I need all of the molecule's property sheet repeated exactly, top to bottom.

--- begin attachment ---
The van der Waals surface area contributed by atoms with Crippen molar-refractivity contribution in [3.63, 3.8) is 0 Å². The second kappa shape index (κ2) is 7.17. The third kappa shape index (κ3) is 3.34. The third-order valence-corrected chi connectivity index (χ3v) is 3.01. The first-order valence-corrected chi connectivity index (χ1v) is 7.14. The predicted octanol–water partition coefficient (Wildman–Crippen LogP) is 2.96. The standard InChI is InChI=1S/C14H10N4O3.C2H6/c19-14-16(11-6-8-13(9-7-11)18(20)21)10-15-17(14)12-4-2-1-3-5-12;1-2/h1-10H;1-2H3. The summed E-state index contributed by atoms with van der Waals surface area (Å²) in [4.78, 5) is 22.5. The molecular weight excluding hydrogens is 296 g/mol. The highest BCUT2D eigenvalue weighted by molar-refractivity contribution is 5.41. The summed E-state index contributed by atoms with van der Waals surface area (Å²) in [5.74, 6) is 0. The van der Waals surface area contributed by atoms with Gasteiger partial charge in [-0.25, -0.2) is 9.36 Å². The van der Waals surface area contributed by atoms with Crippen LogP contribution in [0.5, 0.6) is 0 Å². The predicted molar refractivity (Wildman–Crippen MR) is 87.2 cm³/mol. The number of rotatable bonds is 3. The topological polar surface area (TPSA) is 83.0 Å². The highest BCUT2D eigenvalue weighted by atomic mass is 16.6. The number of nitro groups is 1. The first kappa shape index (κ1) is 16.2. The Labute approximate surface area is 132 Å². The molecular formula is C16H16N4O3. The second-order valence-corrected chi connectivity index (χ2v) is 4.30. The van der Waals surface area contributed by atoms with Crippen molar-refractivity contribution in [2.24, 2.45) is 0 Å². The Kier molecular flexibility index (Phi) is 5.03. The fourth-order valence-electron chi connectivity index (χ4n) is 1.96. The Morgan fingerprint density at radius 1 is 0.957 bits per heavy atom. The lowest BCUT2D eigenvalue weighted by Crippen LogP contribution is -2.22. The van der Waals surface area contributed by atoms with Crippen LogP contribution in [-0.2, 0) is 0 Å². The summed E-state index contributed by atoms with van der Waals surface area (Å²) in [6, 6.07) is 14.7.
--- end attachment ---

The van der Waals surface area contributed by atoms with Crippen molar-refractivity contribution in [3.63, 3.8) is 0 Å². The second kappa shape index (κ2) is 7.17. The third kappa shape index (κ3) is 3.34. The third-order valence-corrected chi connectivity index (χ3v) is 3.01. The first-order valence-corrected chi connectivity index (χ1v) is 7.14. The predicted octanol–water partition coefficient (Wildman–Crippen LogP) is 2.96. The standard InChI is InChI=1S/C14H10N4O3.C2H6/c19-14-16(11-6-8-13(9-7-11)18(20)21)10-15-17(14)12-4-2-1-3-5-12;1-2/h1-10H;1-2H3. The summed E-state index contributed by atoms with van der Waals surface area (Å²) in [4.78, 5) is 22.5. The molecular weight excluding hydrogens is 296 g/mol. The highest BCUT2D eigenvalue weighted by molar-refractivity contribution is 5.41. The summed E-state index contributed by atoms with van der Waals surface area (Å²) in [5.74, 6) is 0. The van der Waals surface area contributed by atoms with Gasteiger partial charge in [-0.25, -0.2) is 9.36 Å². The van der Waals surface area contributed by atoms with Crippen LogP contribution in [0.5, 0.6) is 0 Å². The predicted molar refractivity (Wildman–Crippen MR) is 87.2 cm³/mol. The number of rotatable bonds is 3. The topological polar surface area (TPSA) is 83.0 Å². The highest BCUT2D eigenvalue weighted by atomic mass is 16.6. The number of nitro groups is 1. The first kappa shape index (κ1) is 16.2. The Labute approximate surface area is 132 Å². The molecular formula is C16H16N4O3. The second-order valence-corrected chi connectivity index (χ2v) is 4.30. The van der Waals surface area contributed by atoms with Crippen molar-refractivity contribution in [2.24, 2.45) is 0 Å². The Kier molecular flexibility index (Phi) is 5.03. The fourth-order valence-electron chi connectivity index (χ4n) is 1.96. The Morgan fingerprint density at radius 1 is 0.957 bits per heavy atom. The lowest BCUT2D eigenvalue weighted by Crippen LogP contribution is -2.22. The van der Waals surface area contributed by atoms with Crippen LogP contribution in [-0.2, 0) is 0 Å². The summed E-state index contributed by atoms with van der Waals surface area (Å²) in [6, 6.07) is 14.7.